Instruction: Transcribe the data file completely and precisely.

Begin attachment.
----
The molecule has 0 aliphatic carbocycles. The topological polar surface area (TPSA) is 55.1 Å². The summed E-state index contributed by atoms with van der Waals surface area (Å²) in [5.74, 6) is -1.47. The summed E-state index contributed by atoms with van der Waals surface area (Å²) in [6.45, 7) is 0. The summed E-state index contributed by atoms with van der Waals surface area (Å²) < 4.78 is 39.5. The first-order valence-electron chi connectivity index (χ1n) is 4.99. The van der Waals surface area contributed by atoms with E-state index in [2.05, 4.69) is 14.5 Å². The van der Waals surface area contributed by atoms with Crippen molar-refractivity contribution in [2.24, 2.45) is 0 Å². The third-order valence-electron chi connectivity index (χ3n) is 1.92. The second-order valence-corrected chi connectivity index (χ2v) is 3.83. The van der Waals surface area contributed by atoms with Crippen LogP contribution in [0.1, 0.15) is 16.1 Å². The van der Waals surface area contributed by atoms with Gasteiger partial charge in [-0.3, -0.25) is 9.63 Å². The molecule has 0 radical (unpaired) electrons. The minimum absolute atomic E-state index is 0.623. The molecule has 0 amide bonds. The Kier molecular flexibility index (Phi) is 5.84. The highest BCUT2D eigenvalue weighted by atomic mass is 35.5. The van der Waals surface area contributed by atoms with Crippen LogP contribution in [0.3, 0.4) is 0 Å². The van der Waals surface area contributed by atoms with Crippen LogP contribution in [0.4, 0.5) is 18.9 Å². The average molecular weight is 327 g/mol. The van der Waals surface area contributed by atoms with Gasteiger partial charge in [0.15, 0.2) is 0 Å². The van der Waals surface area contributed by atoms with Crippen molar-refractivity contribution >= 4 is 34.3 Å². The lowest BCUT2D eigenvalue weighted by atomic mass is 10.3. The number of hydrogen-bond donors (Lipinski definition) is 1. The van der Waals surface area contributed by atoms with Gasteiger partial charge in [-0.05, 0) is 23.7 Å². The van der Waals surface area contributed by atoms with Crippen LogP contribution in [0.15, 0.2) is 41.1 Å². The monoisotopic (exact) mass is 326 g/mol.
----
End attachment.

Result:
The molecule has 0 aliphatic carbocycles. The topological polar surface area (TPSA) is 55.1 Å². The summed E-state index contributed by atoms with van der Waals surface area (Å²) in [5.74, 6) is -1.47. The summed E-state index contributed by atoms with van der Waals surface area (Å²) in [6.45, 7) is 0. The summed E-state index contributed by atoms with van der Waals surface area (Å²) < 4.78 is 39.5. The first-order valence-electron chi connectivity index (χ1n) is 4.99. The van der Waals surface area contributed by atoms with E-state index in [2.05, 4.69) is 14.5 Å². The van der Waals surface area contributed by atoms with Crippen molar-refractivity contribution in [2.24, 2.45) is 0 Å². The third-order valence-electron chi connectivity index (χ3n) is 1.92. The second-order valence-corrected chi connectivity index (χ2v) is 3.83. The van der Waals surface area contributed by atoms with Crippen LogP contribution in [0.1, 0.15) is 16.1 Å². The van der Waals surface area contributed by atoms with Gasteiger partial charge in [-0.3, -0.25) is 9.63 Å². The molecule has 0 radical (unpaired) electrons. The minimum absolute atomic E-state index is 0.623. The molecule has 0 amide bonds. The Kier molecular flexibility index (Phi) is 5.84. The highest BCUT2D eigenvalue weighted by atomic mass is 35.5. The van der Waals surface area contributed by atoms with Crippen LogP contribution in [0.3, 0.4) is 0 Å². The van der Waals surface area contributed by atoms with Crippen LogP contribution in [0.4, 0.5) is 18.9 Å². The average molecular weight is 327 g/mol. The van der Waals surface area contributed by atoms with Gasteiger partial charge in [0.15, 0.2) is 0 Å². The van der Waals surface area contributed by atoms with Crippen molar-refractivity contribution >= 4 is 34.3 Å². The lowest BCUT2D eigenvalue weighted by atomic mass is 10.3. The number of hydrogen-bond donors (Lipinski definition) is 1. The van der Waals surface area contributed by atoms with Gasteiger partial charge in [-0.05, 0) is 23.7 Å². The van der Waals surface area contributed by atoms with Crippen LogP contribution in [0.15, 0.2) is 41.1 Å². The monoisotopic (exact) mass is 326 g/mol.